Shaku is a unit of length in the traditional Japanese system of measurement known as shakkanho. Shakkanho was established under the Weights and Measures Act of 1891. Under this law, “shaku” was defined as the unit of length, “sho” as the unit of volume and “kan” as the unit of mass. This continued to be used as the Japanese system of weights and measures until 1959 when, after several phases of transition, the units were standardized under the metric system.
Daishaku (large shaku) and shoshaku (small shaku) were established under the Taiho Code in the year 701 and by the Edo era, various types of shaku came into existence. For example, Shogun Tokugawa Yoshimune introduced a unit called kyoho-shaku and there was also a unit called matashiro-shaku. Ino Tadataka used a unit called setchu-shaku when he went surveying across the country to produce a map of Japan. This is said to have been a unit obtained by averaging kyoho-shaku and matashiro-shaku. In present-day Japan, the unit of length has been fully standardized under the metric system. However, the use of two types of shaku, kanejaku and kujirajaku, are permitted to this day. Kanejaku was the basic unit of the shakkanho. Under the Weights and Measures Act of 1891, 1 shaku was defined as 10/33m (approx. 30.30cm). This is used today in the construction of Japanese-style houses. Kujirajaku, on the other hand, is 1.25 times longer than the kanejaku (1 shaku = approx. 37.88cm) and is used in Japanese dressmaking.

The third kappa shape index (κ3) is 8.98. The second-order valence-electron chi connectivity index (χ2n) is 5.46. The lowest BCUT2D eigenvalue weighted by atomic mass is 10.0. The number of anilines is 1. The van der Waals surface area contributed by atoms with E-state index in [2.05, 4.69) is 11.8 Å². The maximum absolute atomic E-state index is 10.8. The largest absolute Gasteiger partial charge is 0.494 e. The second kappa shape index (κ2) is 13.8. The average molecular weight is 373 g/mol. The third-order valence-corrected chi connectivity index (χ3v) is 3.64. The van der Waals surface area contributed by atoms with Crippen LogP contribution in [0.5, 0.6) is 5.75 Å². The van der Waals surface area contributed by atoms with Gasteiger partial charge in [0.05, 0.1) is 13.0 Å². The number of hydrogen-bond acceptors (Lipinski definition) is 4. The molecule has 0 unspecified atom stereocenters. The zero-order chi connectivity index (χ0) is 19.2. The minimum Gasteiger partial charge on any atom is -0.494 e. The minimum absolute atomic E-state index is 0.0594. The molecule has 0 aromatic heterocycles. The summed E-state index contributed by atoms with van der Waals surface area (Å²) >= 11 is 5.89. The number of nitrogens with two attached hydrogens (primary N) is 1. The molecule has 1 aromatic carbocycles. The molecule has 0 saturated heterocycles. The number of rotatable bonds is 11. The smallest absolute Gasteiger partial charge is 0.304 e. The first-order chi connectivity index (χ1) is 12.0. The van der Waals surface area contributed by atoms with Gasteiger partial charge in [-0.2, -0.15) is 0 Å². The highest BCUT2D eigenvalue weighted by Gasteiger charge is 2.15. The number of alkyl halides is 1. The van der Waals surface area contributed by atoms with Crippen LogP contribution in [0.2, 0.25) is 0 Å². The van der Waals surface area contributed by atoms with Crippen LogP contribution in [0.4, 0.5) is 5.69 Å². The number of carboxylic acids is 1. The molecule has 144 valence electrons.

The words shaku, sun (a tenth of a shaku) and bu (a tenth of a sun) are still used frequently in the Japanese language to represent the concept of length. For example, when something does not have adequate length, this is often described as being “a sun (or a shaku) short”, and there are also expressions using these units to describe situations where there is not even the slightest flaw or opening, etc. Similarly, the Japanese words for “reduced scale” and “actual size” used in blueprints contain the characters “shaku” and “sun”. Moreover, the units are also used for the sets and props on the kabuki stage and for timber measurements. For example, the standard size of a plywood board is 3 shaku by 6 shaku (sanroku size).
- Chart of measurement units (length)